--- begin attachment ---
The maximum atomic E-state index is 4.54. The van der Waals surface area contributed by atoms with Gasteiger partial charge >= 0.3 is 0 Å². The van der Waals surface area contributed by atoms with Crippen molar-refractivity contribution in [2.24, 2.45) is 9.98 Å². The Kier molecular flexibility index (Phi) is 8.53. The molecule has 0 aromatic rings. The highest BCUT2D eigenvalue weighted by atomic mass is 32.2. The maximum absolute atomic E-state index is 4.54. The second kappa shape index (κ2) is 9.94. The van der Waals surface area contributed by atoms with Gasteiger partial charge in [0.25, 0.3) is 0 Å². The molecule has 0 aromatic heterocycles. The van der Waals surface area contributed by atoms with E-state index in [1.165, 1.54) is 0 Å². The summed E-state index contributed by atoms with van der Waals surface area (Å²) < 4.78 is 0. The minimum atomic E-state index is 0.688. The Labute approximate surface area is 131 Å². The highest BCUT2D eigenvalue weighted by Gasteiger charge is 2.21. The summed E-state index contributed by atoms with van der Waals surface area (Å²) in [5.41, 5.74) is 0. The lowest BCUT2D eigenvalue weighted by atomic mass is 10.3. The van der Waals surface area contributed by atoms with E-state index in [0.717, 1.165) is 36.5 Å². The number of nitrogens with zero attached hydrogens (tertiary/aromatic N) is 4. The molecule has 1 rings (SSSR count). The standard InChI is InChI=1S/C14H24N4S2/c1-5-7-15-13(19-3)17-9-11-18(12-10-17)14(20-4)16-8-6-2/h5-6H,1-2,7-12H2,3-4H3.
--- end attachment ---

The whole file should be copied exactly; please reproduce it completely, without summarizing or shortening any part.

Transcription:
The maximum atomic E-state index is 4.54. The van der Waals surface area contributed by atoms with Gasteiger partial charge >= 0.3 is 0 Å². The van der Waals surface area contributed by atoms with Crippen molar-refractivity contribution in [2.24, 2.45) is 9.98 Å². The Kier molecular flexibility index (Phi) is 8.53. The molecule has 0 aromatic rings. The highest BCUT2D eigenvalue weighted by atomic mass is 32.2. The maximum absolute atomic E-state index is 4.54. The second kappa shape index (κ2) is 9.94. The van der Waals surface area contributed by atoms with Gasteiger partial charge in [0.25, 0.3) is 0 Å². The molecule has 0 aromatic heterocycles. The van der Waals surface area contributed by atoms with E-state index in [1.165, 1.54) is 0 Å². The summed E-state index contributed by atoms with van der Waals surface area (Å²) < 4.78 is 0. The minimum atomic E-state index is 0.688. The Labute approximate surface area is 131 Å². The highest BCUT2D eigenvalue weighted by Gasteiger charge is 2.21. The summed E-state index contributed by atoms with van der Waals surface area (Å²) in [5.41, 5.74) is 0. The lowest BCUT2D eigenvalue weighted by atomic mass is 10.3. The van der Waals surface area contributed by atoms with E-state index in [0.717, 1.165) is 36.5 Å². The number of nitrogens with zero attached hydrogens (tertiary/aromatic N) is 4. The molecule has 1 rings (SSSR count). The standard InChI is InChI=1S/C14H24N4S2/c1-5-7-15-13(19-3)17-9-11-18(12-10-17)14(20-4)16-8-6-2/h5-6H,1-2,7-12H2,3-4H3.